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Chat Leftovers: A Make-Ahead Thanksgiving

Welcome to Wednesday, when just a few hours from now we'll launch into our regular weekly Free Range chat. On hand will be wine columnist Dave McIntyre, who writes today about the remarkable increase in the number of wineries in close-in Loudoun County. We'll be there at 1, waiting for you.

Last week, as usual, we got a ton of questions and comments. Here's one we didn't have time to get to.

This year we are doing Thanksgiving at my folks' place atop a mountain in North Carolina. It takes almost 45 minutes to get from civilization up to their house, and once you are there, there isn't a darn place to buy anything but the basic essentials. Add to that the fact that their kitchen is the size of a small broom closet, and you end up with a less-than-ideal place to cook a meal for eight, which is what we'll have. So we're trying to come up with as many things as we can to make in our own kitchen and then pack into coolers in the car for the seven-hour trek, to be served the next day. Any suggestions would be great!

I sympathize. I faced much the same sitution two years ago when I made Christmas dinner for 10 in a small rented cabin in the North Carolina mountains. The only tense moment was when I realized that the tiny kitchen's tiny stove had a tiny oven. Thankfully, the turkey roasting pan fit -- barely.

Assuming you'll be roasting a turkey on Thanksgiving -- and that you'll have an oven big enough to get that job done -- here are some ideas for the rest of the meal. I'm figuring you'll be spending some or all of Wednesday in the car, so you'll mostly need dishes that can be made two days in advance.

The turkey, clearly, has to be done on the day of. But your favorite stuffing recipe in all likelihood can be made early and refrigerated. There should be enough to cook in the bird, if that's your habit -- just make sure it doesn't go in there cold -- and some to bake separately in a foil-covered baking dish. And check out our recipe for Make-Ahead Turkey Gravy, which also can be finished two days out. For a relish, Cranberry and Fig Sauce replaced my previous go-to cranberry sauce after we ran the recipe in 2007; it's terrific. It must be made at least a day ahead to allow the flavors to meld, and it has a refrigerator life of about a week, so you can get this one out of the way pretty early.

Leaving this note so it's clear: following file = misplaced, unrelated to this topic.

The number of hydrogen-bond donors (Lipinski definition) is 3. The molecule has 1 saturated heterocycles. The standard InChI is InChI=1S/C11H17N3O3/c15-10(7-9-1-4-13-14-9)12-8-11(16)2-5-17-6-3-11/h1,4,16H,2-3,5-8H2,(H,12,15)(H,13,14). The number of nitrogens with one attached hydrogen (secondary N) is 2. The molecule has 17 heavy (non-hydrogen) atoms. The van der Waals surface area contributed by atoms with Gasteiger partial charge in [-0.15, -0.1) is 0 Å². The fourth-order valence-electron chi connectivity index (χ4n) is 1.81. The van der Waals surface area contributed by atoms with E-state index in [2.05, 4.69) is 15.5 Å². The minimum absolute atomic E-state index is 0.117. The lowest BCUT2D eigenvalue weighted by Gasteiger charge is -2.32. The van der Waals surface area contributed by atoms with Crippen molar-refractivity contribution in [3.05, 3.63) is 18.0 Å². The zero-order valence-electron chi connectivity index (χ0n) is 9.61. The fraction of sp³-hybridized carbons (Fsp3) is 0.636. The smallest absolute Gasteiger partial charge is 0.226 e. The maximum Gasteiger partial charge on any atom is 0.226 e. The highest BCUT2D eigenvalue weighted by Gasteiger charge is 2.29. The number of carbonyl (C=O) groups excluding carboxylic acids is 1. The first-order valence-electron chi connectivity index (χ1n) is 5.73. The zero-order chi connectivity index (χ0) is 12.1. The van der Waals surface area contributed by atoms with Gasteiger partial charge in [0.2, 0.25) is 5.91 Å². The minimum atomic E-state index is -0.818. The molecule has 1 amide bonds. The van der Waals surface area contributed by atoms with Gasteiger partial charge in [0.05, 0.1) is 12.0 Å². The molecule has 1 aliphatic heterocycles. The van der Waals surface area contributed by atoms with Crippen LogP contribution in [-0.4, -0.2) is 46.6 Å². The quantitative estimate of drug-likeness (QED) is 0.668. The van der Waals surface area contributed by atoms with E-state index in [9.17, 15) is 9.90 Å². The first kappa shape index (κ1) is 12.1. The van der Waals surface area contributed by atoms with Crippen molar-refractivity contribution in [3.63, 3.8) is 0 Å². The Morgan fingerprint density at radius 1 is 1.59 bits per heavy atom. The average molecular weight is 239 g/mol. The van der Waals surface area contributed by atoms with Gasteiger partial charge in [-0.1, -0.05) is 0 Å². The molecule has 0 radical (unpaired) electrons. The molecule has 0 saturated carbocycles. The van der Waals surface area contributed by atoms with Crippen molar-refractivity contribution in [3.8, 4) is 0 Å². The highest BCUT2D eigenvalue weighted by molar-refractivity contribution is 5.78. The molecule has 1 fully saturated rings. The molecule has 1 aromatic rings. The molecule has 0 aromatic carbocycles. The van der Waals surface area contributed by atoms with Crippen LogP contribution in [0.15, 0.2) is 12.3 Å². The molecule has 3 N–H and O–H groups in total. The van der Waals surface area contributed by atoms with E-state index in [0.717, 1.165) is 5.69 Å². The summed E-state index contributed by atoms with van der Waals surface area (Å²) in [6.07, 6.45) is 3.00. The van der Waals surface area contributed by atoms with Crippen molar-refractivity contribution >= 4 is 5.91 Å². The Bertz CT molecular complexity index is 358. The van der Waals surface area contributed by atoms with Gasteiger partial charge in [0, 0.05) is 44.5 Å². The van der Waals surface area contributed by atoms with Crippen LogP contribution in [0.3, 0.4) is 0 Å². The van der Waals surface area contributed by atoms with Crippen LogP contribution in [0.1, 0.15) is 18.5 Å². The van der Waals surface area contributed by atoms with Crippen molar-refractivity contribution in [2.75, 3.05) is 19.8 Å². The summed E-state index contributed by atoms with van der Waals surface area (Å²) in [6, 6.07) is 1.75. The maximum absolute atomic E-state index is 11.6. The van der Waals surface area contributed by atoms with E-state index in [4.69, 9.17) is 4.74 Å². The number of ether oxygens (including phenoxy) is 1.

On to the vegetables. You might not be able to get away with making mashed potatoes a day ahead of time and reheating them, but that approach will work just fine with Celeriac Puree. It's a mix of potatoes and celery root that can be made up to two days in advance and reheated on the stove top or in the oven. If you'd rather go the traditional sweet potato route, try Crushed Sweet Potatoes With Roasted Garlic and Ginger, which also can be assembled two days ahead. You'll need a green vegetable, so consider Best-Ever Green Beans Amandine With Leek Chips. You can make it Wednesday and reheat it.

Finally, for dessert, Pumpkin Hazelnut Bars will be a good choice. They're much easier to transport than a pie; remember to take along whipping cream for a topping.

One final thought: Before you leave, think through which pieces of kitchen equipment you'll be needing for each dish on Thanksgiving, and either make sure your folks can supply it or plan to take it with you. You don't want to get up to the mountaintop and find no baster for the turkey, or no mixer to whip the cream. Having all the right stuff will help put you on the road to feeling truly thankful.

-- Jane Touzalin

By Jane Touzalin  |  October 14, 2009; 7:00 AM ET
 | Tags: Free Range, Jane Touzalin  
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Comments

You might consider having a smoked turkey instead of a regular one, which is already cooked and only needs to be warmed up -- so less time in the oven. Less mess too, also good for a small kitchen. I like North Country Smokehouse in NH, but there's probably some good smoke houses in North Carolina too.

Posted by: CookinB-more | October 14, 2009 6:49 PM | Report abuse

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